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Understanding the legal steps to take following the passing of a surviving parent.
Losing a loved one is never easy. You deserve the ability to mourn their passing without the burden of legal responsibilities hanging over your head. Unfortunately, even while you are grieving your loved one, there are practical and legal steps that should be taken. While necessary, administering an estate is no simple task. By educating yourself on this subject, you will be able to complete these necessary legal formalities without depriving yourself and your family of the proper time to mourn.
Working with a skilled estate attorney provides you with the legal oversight needed to effectively manage your parents’ affairs. By completing these steps correctly, you will be able to administer and transfer all property and assets in a smooth and efficient manner.
Obtaining a death certificate is the first step in administering your parents’ estate. In California, the mortuary or funeral home will ask you how many death certificates you would like and then order death certificates. The timeframe for receipt of the death certificates varies from county to county. Currently in Monterey County, it takes about 2 weeks for the county to process the death certificates.
If alternative arrangements were made and you did not get death certificates from a mortuary or funeral home, the estate attorney is able to order them directly from the county.
I am often asked how many death certificates should be ordered. In general, for a family where there are only one or two pieces of real estate and a modest number of financial accounts, I recommend between 5-7 death certificates. If there are very few assets, then fewer death certificates are needed. If there are significant assets (especially real estate holdings) then correspondingly more death certificates should be ordered because they will be needed. Again, if it is determined later that more are needed, then those can be ordered by the estate attorney.
I am often asked if the heirs should wait until they have the death certificates before they come in to speak with me. The answer is no. As soon as you feel emotionally prepared to discuss the next steps, it is never too soon to speak with an estate attorney about proceeding with the administration of an estate. The reason is because there are many notices and documents that can be prepared by the estate attorney while we are awaiting receipt of the death certificates. In fact, the notice period of the administration of a trust can begin during that waiting period which helps move the administration along for the family in an efficient manner.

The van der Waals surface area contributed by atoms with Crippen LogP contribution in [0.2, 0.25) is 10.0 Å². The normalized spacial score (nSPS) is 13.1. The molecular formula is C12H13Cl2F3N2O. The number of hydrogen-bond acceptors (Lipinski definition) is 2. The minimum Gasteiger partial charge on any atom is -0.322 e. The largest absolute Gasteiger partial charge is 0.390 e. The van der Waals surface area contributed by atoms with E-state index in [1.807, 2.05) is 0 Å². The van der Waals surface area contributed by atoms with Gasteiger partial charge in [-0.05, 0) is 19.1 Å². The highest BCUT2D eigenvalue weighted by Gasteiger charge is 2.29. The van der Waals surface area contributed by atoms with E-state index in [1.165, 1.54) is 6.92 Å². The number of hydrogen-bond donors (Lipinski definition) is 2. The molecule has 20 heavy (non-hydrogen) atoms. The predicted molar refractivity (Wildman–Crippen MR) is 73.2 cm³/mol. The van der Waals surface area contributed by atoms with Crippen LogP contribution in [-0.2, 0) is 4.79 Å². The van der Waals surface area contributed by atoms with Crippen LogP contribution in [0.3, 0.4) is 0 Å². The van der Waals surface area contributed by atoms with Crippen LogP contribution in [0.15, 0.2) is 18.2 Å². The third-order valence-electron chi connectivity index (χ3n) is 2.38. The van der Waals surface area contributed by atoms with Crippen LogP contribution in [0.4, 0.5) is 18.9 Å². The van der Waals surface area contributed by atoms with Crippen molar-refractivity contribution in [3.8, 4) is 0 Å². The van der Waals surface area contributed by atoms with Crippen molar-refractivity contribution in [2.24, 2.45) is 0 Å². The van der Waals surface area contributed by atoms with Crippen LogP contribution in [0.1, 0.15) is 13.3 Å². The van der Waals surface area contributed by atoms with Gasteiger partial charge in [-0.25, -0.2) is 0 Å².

Once you have received the original death certificates, the estate attorney will use one death certificate per county where real estate is held. This ensures that the successor trustee/co-trustees are put on the title as the currently acting trustee/co-trustees, which allows the successor in interest to oversee all aspects of the house moving forward. The document the estate attorney will prepare for each county in which real estate is held is called an “Affidavit of Death of Settlor/Trustee
From a practical perspective, the successor trustee should consider changing the locks immediately on any vacant real estate while the estate is being administered. Unfortunately, there are those who scan the obituaries looking for opportunities to burglarize vacant homes so due to the potential of targeting for theft we recommend making sure the real estate and the contents therein are secure as quickly as possible.
Once a person passes away, their social security number (SSN) is not permitted to be used. In fact, the mortuary or funeral home will usually submit paperwork to the Social Security Administration office to advise them of the death. They do this without conferring with the family in most instances. Since the SSN is inactive, any banking that was done under that SSN will be halted until a new taxpayer identification number can be obtained by the IRS.